The quality of the Caine Prize anthologies is always mixed but the gift of the Caine Prize to Africa has been to create a platform to share the continent’s rich terrain of stories and contradictions.
The book is in two sections. The first part is comprised of the shortlisted stories and the eventual winner. Considering that these went through a rigorous judging process, they are certainly of high quality. The second section contains workshop stories.
What is quite intriguing on the list is the dominance of Nigeria. Are Nigerian writers far ahead of their African peers? And is Nigerian literature blooming while other African literatures are struggling?
The 2013 Caine Prize shortlist also highlights the fact that the African diaspora is increasingly shaping African literature, whereas before African literature grew out of the streets and bushes of the continent. What happened? Is it a shift of power? Or is it simply that the African narrative now has huge global demand? Whatever the case may be, thanks to the African diaspora for injecting life to an ailing literary culture. Our literature, African literature, is better off.
The creeping presence of America on the African imagination ties three of the stories together. Tope Folarin’s story Miracle touches on the issues of faith and religion. Pede Hollist’s Foreign Aid is a tale about the folly of a ‘Been-to’ who imagines he can return to his native land (in this case Sierra Leone). Elnathan John’s Bayin Layi unravels the violence in northern Nigeria.
Chinelo Okparanta’s America is, as the title suggests, a story about America as the longed-for-utopia. And Abubakar Adam Ibrahim’s The Whispering Trees is a magic realism narrative of a young man crippled by an accident that killed him, but didn’t.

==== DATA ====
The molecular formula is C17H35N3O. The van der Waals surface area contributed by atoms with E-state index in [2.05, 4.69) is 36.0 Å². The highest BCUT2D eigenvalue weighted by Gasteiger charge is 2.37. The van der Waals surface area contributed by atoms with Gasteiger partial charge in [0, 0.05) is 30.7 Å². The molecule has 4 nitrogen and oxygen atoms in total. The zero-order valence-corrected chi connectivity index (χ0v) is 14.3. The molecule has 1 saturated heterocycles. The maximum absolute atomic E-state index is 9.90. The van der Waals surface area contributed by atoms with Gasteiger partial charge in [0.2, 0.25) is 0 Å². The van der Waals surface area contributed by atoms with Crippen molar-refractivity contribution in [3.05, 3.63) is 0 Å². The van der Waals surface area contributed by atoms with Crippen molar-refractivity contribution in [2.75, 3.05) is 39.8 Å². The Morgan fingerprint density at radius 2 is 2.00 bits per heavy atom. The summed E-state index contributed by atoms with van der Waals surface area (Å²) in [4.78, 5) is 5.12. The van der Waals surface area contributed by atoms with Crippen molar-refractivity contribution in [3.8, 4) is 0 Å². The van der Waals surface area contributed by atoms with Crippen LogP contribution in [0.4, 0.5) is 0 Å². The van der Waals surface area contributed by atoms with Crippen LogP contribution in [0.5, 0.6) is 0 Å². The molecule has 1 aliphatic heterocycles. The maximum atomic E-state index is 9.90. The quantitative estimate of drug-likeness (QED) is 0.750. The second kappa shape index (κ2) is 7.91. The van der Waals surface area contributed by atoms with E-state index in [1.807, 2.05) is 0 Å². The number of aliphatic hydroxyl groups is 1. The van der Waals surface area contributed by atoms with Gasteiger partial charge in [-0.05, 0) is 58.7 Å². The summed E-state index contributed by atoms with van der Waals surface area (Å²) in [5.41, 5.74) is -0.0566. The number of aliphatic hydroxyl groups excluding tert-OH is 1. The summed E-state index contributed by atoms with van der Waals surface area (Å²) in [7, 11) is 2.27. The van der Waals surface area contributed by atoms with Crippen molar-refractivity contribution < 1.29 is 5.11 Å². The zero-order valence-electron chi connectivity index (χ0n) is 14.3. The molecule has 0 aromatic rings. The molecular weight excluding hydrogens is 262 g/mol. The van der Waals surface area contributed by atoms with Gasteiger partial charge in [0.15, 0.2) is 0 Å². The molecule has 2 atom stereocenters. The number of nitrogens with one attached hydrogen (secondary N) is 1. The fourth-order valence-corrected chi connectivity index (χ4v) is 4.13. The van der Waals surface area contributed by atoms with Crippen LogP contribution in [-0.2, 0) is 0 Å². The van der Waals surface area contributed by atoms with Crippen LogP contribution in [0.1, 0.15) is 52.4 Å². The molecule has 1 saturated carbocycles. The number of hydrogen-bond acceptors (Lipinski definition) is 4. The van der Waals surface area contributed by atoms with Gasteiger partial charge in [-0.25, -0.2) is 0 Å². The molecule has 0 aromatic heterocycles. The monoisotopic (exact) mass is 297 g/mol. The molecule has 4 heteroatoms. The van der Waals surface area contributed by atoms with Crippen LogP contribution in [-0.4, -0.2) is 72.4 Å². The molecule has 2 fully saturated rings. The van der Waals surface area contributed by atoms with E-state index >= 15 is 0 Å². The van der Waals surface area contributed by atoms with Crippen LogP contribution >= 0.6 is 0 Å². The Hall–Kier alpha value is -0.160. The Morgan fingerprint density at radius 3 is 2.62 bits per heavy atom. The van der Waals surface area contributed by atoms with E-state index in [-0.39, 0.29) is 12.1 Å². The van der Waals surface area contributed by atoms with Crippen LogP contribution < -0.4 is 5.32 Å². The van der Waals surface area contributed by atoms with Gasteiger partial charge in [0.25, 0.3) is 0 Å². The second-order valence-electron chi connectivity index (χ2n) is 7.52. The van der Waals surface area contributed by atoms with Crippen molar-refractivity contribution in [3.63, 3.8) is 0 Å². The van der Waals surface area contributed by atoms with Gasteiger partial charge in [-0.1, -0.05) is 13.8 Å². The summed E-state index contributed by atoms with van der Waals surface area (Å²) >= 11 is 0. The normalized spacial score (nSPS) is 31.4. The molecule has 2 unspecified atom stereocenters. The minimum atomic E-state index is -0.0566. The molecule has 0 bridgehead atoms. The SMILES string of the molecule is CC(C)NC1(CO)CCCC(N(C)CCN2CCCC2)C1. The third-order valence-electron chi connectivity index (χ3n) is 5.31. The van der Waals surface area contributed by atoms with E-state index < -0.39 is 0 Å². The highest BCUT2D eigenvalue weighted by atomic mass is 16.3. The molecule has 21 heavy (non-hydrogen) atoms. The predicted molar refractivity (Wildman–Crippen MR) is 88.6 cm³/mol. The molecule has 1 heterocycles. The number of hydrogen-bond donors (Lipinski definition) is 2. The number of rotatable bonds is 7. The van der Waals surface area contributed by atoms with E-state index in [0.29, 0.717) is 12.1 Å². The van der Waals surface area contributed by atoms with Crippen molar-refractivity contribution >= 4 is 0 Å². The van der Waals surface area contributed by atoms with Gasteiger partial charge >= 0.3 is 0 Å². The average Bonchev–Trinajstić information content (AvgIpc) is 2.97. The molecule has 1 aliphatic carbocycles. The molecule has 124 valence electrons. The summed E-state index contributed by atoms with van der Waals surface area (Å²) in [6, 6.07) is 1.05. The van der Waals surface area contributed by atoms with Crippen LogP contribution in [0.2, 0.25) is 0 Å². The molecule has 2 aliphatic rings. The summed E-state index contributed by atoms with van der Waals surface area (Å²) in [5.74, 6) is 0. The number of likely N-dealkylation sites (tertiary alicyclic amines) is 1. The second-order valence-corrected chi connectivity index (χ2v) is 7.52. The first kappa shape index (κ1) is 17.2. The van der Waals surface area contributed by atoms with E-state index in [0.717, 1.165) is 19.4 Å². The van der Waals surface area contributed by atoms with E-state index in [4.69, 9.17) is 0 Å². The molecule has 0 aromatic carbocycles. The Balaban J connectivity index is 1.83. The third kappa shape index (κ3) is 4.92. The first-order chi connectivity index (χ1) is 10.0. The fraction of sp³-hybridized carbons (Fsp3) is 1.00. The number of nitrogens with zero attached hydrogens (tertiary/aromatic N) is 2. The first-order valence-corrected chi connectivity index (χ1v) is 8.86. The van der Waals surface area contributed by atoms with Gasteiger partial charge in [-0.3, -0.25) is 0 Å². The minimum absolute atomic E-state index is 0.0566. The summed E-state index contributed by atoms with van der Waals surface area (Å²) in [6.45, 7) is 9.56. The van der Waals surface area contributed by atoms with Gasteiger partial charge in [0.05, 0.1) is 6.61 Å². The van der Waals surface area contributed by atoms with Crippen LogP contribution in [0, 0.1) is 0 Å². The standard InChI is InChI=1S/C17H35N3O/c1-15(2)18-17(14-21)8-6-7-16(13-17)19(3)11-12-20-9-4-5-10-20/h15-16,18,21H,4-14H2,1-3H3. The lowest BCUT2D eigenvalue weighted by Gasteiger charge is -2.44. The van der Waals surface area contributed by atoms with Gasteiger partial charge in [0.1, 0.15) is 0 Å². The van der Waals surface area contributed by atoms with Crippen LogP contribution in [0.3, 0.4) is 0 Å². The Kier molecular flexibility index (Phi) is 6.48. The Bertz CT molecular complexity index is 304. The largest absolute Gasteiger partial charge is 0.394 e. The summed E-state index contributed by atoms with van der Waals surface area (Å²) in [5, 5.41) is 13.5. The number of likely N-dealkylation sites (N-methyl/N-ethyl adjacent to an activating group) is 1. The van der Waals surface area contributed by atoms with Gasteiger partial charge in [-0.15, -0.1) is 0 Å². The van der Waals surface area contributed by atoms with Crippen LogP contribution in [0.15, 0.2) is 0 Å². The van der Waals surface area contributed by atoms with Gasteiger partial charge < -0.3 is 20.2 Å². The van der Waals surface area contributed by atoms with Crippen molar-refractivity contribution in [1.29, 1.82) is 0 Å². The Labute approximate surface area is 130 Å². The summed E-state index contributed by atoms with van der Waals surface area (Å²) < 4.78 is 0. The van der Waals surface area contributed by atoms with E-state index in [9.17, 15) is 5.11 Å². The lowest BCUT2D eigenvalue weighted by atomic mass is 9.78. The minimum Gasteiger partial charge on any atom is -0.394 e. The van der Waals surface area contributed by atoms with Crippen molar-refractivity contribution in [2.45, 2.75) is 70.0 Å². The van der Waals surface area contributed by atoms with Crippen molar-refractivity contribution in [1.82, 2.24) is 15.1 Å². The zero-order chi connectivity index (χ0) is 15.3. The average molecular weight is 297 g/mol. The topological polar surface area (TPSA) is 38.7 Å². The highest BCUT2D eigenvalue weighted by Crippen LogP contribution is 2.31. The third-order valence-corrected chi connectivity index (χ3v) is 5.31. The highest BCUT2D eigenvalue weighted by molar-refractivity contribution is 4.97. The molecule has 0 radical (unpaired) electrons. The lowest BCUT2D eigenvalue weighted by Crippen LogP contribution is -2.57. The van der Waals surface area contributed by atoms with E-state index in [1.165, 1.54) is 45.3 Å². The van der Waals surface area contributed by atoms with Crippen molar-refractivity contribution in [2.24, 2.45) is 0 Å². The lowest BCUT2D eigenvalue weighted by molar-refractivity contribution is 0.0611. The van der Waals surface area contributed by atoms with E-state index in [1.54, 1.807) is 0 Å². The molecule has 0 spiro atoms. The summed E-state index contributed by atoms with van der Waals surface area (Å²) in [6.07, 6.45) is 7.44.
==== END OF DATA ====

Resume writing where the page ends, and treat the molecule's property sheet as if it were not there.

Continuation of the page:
There is something particularly striking about African literature as reflected in these five shortlisted stories. Three of the stories are directly concerned with diaspora life in America. It points to a geographical extension of the African imagination in most of the new writing. The literature is a window into the African experience beyond Africa and its global interactions with other cultures though not always pleasant.
The second section of the collection, the workshop stories, holds some brilliant work and some of a less polished standard. As outlined in the Ernest N. Emenyonu edited volume, Writing Africa in the Short Story, the short story genre is not an easy form despite its urgency and potency. A lot of the struggling stories in the volume have weak endings. It could be that African literature has for a long time been fed with long and elaborate tales in the form of folktales or in the form of novels.
However, the stories in the second part of the anthology cover a wide range of topics and encompass a variety of styles representative of the diverse pool of writers from various African countries. There is irony and dark humour (Melissa Tandiwe Myambo); pathos (Hellen Nyana); satire and magic realism (Rotimi Babatunde); haunting and topical (Stanley Onjezani Kenani) among many other sensations. It’s a book worth reading simply because it provokes and challenges.
A Memory This Size is published in Zimbabwe by amaBooks and available at the Book Café bookshop and other outlets.
Tinashe Mushakavanhu is a writer and editor. He read for a PhD in English at the University of Kent.